A man facing charges for killing two teenage boys walking on a sidewalk near Ferndale on Wednesday, June 10, told investigators he was sleepy but not under the influence of drugs during the crash, according to attorneys working the case.
William J. Klein, 34, was driving a black SUV on West Smith Road with his 3-year-old son inside at the same time dozens of Windward High School students in a P.E. class were walking on the sidewalk around 1:30 p.m. Klein swerved slightly to the left, then over-corrected to the right and hit four teenage boys, the Washington State Patrol said.
Shane L. Ormiston, 18, and Gabriel L. Anderson, 15, both died at the scene. The two other boys hit, Michael A. Brewster and Kole A. Randall, both 17, had severe fractures to their legs and were rushed to the hospital. Brewster was in satisfactory condition at Harborview Medical Center in Seattle and Randall was in serious condition at St. Joseph hospital on Thursday, the hospitals said.
Klein told troopers investigating the crash that he was sleepy. He admitted to regular marijuana use and past use of hallucinogenic mushrooms but did not say he was under the influence of either at the time. At some point after initially interviewing Klein, troopers returned to his black Toyota 4Runner and found Klein curled up and asleep inside, said Whatcom County Prosecutor Dave McEachran.
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Klein’s blood was drawn and he underwent a urine test to check if he had any drugs in his system. The results of those tests won’t come in for a couple weeks, McEachran said. Klein has been charged with two counts of vehicular homicide and two counts vehicular assault.
Klein’s wife spoke during his first appearance in court Thursday, June 11, telling the court through tears that Klein is a “wonderful father” who made a horrible mistake. Klein — with a full beard and his hair in a loose bun — kept his head down for most of the hearing.
Michael Brodsky, Klein’s defense attorney, asked the court to release Klein on his own recognizance. Whatcom County Superior Court Commissioner Leon Henley instead set his bail at $200,000.
Brodsky later said his client was heartbroken and devastated by the incident. He was confident that lab tests would show Klein was not under the influence of anything.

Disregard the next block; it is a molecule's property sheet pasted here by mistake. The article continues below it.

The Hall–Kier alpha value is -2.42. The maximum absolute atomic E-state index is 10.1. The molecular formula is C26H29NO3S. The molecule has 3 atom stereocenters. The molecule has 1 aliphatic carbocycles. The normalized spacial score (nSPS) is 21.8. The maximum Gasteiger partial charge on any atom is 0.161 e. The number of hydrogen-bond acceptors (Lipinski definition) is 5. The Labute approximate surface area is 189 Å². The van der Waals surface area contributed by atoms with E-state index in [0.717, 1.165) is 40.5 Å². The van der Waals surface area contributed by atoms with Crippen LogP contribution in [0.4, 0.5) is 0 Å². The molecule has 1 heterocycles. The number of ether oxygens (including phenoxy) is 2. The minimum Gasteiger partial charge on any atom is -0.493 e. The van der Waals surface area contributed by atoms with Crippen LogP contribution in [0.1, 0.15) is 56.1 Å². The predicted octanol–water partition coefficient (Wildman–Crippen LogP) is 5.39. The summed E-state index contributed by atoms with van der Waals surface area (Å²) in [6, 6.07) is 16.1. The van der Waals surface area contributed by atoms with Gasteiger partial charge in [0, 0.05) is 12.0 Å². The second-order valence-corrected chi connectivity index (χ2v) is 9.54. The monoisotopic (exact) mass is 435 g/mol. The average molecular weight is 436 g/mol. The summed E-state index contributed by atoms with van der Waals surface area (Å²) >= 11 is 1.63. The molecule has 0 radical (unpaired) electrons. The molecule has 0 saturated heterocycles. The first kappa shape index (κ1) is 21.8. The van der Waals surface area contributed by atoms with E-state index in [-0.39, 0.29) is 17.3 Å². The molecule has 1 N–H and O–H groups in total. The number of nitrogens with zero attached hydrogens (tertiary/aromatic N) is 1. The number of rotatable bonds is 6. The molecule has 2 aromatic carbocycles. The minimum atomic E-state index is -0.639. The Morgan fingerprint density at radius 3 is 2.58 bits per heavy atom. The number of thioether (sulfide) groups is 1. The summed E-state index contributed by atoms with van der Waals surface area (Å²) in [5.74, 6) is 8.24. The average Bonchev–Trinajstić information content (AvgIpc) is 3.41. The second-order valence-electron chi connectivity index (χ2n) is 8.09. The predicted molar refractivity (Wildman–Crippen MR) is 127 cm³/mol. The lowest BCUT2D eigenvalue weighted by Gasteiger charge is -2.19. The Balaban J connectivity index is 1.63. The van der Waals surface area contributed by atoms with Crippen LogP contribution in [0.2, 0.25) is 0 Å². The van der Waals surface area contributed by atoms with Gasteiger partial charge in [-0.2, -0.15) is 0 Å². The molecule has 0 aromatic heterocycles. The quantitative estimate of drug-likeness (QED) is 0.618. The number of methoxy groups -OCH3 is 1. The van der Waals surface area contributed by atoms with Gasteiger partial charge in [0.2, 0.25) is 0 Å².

“My understanding was that perhaps he had smoked marijuana, which we all know is legal in this state, but not that he had smoked earlier that day or before driving,” Brodsky said. “He’s just a regular guy with a job and a kid who just had a really unfortunate accident.”
Meanwhile, the Ferndale community continues to grieve for the two teenagers killed . At least 100 people, including students, parents and teachers, gathered Wednesday night just hours after the crash to tell stories about Ormiston and Anderson.
“This is a devastating blow to our school community, and my heart is breaking for those two parents whose kids didn’t come home from school yesterday,” Ferndale School District Superintendent Linda Quinn said Thursday.
Ormiston’s death came one day after his graduation. Windward High School’s graduation ceremonies were on Tuesday, June 9, but the school continued to hold classes through the end of the week.
Tia Gonzales, 18, grew up as a neighbors to Ormiston and went to prom with him in April. She struggled to talk about her longtime friend without crying but said Ormiston was “a very sweet kid and a very good friend” who loved to be around people.
Tia’s mother, Cris Gonzales, said Ormiston loved to read, so much so that his mom would say he forgot to eat because he was reading too much.
Ferndale Mayor Gary Jensen knew Ormiston’s family personally and recently attended Ormiston’s Eagle Scout ceremony in Spokane.
“People are supposed to be safe on city sidewalks,” Jensen said. “I don’t want our young children to learn lessons like this ... this time of year, you learn other things and you celebrate graduation and moving on.”
Anderson grew up in the Meridian School District before transferring to Windward. He would have been a sophomore next year.
“He put a smile on everyone’s face. He was a good kid,” said Karly VanderYacht, a Meridian High School student who used to attend school with Anderson.
Classes at Windward were set to continue through the end of this week, though students were told they did not need to take finals if they were satisfied with their grade. Counselors, administrators and teachers were available for students should they need to talk to someone.
A candlelight vigil is scheduled for 9 p.m. Saturday, June 13, at Ferndale’s Centennial Riverwalk Park.
“The Windward community is a very tight, small school,” Quinn, the district superintendent, said, “The kids and teachers are taking care of each other as best we can, but we know as a school district that it’s not going to go away tomorrow.”
Reach Wilson Criscione at 360-756-2803 or firstname.lastname@example.org.